One the one hand pricing stock can seem very easy – after all, you just look for the lowest price and offer your item for a few pennies less don’t you?
Well, although on occasion I may do this, in the main I do not.
In fact it’s just not straightforward to price books. There are many nuances to getting it right. As I have said before, listing on Amazon does not mean selling items for the cheapest price it’s the best price you can get.
Sometimes I price an item many many times the price of the lowest priced item and get it. Sometimes I will price a penny or two below the lowest merchant seller price, other times I will list just under the Amazon price, despite my item being listed as used and theirs new, each listing is an individual decision.
You may feel a bit of a rogue pricing an item for hundreds and indeed in some cases thousands of percent higher than the price you actually paid for it. But selling books is a little like selling antiques, you get what you can, there is no standard price.
For example one of my sales this week ‘We Are Britain’ The lowest price is currently £4.80 in total. My buyer paid £39.99.
Why? Because, as an FBA seller my item was the only copy available for Prime. This is the only explanation I came up with, because to find my copy the buyer had to search two selling pages and mine was at the bottom.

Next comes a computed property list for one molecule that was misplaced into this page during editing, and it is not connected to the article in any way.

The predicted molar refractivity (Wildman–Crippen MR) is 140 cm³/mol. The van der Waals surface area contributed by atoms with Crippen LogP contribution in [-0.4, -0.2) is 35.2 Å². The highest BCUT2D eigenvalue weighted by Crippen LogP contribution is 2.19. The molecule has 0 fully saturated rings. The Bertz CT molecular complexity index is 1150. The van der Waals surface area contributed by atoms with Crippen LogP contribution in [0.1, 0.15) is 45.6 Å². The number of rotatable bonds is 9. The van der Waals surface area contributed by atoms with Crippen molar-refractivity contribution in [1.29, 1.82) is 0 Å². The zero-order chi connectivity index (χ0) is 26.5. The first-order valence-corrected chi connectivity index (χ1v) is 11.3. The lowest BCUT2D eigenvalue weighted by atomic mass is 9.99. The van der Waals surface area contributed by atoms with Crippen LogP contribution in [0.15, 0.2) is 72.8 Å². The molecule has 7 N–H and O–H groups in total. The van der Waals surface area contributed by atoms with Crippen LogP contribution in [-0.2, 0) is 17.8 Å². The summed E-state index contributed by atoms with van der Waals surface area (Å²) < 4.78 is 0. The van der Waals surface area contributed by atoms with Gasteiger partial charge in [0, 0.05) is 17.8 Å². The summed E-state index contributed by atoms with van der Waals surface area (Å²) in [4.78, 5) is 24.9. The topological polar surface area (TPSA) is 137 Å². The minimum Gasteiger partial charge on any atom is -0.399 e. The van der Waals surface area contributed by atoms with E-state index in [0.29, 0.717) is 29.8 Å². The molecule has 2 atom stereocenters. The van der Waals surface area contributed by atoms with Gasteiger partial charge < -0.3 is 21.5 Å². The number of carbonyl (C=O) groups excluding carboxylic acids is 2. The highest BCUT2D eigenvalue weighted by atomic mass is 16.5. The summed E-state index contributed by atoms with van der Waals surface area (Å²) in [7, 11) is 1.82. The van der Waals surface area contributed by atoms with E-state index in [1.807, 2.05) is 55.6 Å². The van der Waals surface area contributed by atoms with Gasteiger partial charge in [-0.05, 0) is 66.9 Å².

In general, most of my stock is quite obscure and I know it’s possible I will only ever come across one of each title, thus the more I can get for it the better.
However, sometimes I can pick up the same title time and time again. Agreed, it’s usually the popular fiction/non fiction attracting a low value, but when sold in volume, low value popular, quick selling stock is certainly worth bothering with for accumulative profit margins.
Thus some items will sell for a very low price (if in plentiful supply) others (if in demand but short supply) will sell for much higher profits; it’s all down to market forces. These out of print in demand items will make up for the low prices you are forced to list your popular stock for. You need to be prepared to ask what you can get, whilst getting a balance between fetching a nice healthy profit, and being priced out of the market.
In many respects pricing does get easier with practice; if you sell a book quickly you may feel you have priced it too cheaply. But you have no way of knowing that, it could be the price you placed your item at was the most a buyer would pay.
In many cases you will not be selling your books for the price you would ideally like to receive, especially with so many Amazon sellers out there driving the prices down so that no one, including them, makes any profit.
But what you lose in the swings you can make up for on the slide, just make sure if you have an out of print/rarer books, you do not undermine its value, just be realistic and ask the price you think is fair for its condition/age/demand and in the main you should not go wrong.